Cheslie Kryst death: Former Miss USA's final post hours before fatal fall leaves fans devastated
Just hours before her fatal fall from a high-rise building in New York City, Miss USA 2019 Cheslie Kryst had shared her final post on her Instagram page. The 30-year-old was found dead at her midtown apartment on Sunday morning, January 30, and a few hours ago only before the tragedy, she had written on the social media, “May this day bring you rest and peace,” along with a very sensual picture of herself.
Her chilling last post has garnered a lot of attention online with people sending their condolences. Filipino model Gazini Ganados commented, “You will be missed my love! You were the sweetest. Heaven has gained another angel! I love you sm Rest easy.” Filipino-German model Pia Wurtzbach wrote, “So sorry, Cheslie.. you were so kind. Thank you. You’re an inspiration & loved by so many. Rest in peace, Cheslie..” “There are no words. Your light will continue to shine,” American model Nia Sanchez added.
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Miss Universe's official Twitter page also paid tribute to Kryst by writing, “We are devastated to learn about the loss of Miss USA 2019 Cheslie Kryst. She was one of the brightest, warmest, and most kind people we have ever had the privilege of knowing. Our entire community mourns her loss, and our thoughts and prayers are with her family right now.”
We are devastated to learn about the loss of Miss USA 2019 Cheslie Kryst. She was one of the brightest, warmest, and most kind people we have ever had the privilege of knowing. Our entire community mourns her loss, and our thoughts and prayers are with her family right now. pic.twitter.com/fuJHXeMnHa— Miss Universe (@MissUniverse) January 31, 2022
Apart from being a beauty queen, Kryst was also a television presenter, and remembering her ExtraTV shared on its Instagram page, “Our hearts are broken. Cheslie was not just a vital part of our show, she was a beloved part of our ‘Extra’ family and touched the entire staff. Our deepest condolences to all her family and friends.”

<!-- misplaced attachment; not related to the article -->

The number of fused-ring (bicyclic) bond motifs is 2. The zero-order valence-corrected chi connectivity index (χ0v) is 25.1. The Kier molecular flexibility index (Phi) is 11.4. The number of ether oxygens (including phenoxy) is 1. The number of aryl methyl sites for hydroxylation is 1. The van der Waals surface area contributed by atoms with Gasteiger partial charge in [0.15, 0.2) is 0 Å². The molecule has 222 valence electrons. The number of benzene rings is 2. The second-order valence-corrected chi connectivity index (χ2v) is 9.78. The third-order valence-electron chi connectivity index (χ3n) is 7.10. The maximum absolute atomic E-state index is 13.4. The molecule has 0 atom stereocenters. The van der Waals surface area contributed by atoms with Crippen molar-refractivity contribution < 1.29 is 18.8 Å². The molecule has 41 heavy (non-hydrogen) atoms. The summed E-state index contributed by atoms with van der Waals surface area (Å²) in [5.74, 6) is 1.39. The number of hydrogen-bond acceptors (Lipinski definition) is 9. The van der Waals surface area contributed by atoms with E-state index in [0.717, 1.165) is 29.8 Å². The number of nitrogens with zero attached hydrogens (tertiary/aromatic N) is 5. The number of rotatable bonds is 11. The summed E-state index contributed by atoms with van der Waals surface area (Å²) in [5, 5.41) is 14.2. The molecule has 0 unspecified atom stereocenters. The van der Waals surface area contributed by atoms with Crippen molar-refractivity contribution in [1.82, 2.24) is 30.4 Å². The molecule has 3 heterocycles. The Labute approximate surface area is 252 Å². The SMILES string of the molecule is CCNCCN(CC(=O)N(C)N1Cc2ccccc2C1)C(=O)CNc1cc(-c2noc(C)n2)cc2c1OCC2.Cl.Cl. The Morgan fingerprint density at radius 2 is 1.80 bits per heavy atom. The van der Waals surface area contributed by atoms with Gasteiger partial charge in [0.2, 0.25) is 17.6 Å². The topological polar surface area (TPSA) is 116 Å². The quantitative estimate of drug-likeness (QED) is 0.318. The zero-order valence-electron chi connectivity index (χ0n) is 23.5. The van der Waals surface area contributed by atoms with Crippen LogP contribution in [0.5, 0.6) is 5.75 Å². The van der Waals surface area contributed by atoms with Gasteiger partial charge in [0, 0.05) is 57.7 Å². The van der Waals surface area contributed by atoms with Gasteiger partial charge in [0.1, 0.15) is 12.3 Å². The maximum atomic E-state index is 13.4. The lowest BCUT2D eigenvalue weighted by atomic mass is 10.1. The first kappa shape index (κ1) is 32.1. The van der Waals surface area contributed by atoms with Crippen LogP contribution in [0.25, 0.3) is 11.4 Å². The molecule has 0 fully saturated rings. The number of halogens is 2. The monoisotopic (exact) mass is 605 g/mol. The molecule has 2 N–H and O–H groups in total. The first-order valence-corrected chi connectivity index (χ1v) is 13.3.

According to reports, local police arrived at Kryst’s midtown 60-story apartment just after seven in the morning after getting a 911 call. Soon after their arrival, she was declared dead on the sidewalk below the building. Authorities believe that Kryst took her own life by jumping off the high-rise. Her reported last sight was on a 29th-floor terrace of the building.
After Kryst’s death, her family released a statement that read, “In devastation and great sorrow, we share the passing of our beloved Cheslie. Her great light was one that inspired others around the world with her beauty and strength. She cared, she loved, she laughed and she shined. Cheslie embodied love and served others, whether through her work as an attorney fighting for social justice, as Miss USA and as a host on EXTRA. But most importantly, as a daughter, sister, friend, mentor and colleague – we know her impact will live on.”
Kryst was born on April 28, 1991 to former Mrs. North Carolina, April Simpkins. She was a graduate of Fort Mill High School and after 2009, she earned her Bachelor's degree in marketing and human resource management from the University of South Carolina. Kryst then graduated from the Wake Forest University School of Law with a Juris Doctor and Master's of Business Administration in 2017. She went on to practice law in both North and South Carolina, with a focus on civil litigation. Kryst also founded fashion blog White Collar Glam, which was used to help women dress professionally on the job. As a teenager, she was crowned Miss Freshman at her first high school, Northwestern. She also earned the honor of Miss Fort Mill High School after she transferred.
In 2019, she was crowned Miss North Carolina.
Meanwhile, it has been said that in March 2021, Kryst wrote a piece for Allure. The title of the essay was ‘A Pageant Queen Reflects on Turning 30’ that reflected “on her journey to overcoming the relentless pressure to achieve — and how she found fulfillment and purpose in herself.” In the article, Kryst had added: “Turning 30 feels like a cold reminder that I’m running out of time to matter in society’s eyes — and it’s infuriating.”
If you are worried that you or someone is in immediate danger or may have already acted or will act on suicidal thoughts, call 911. Call the National Suicide Prevention Lifeline number: 1-800-273-TALK (8255) or use the Crisis Text Line: Text ‘Got5’ to 741-741.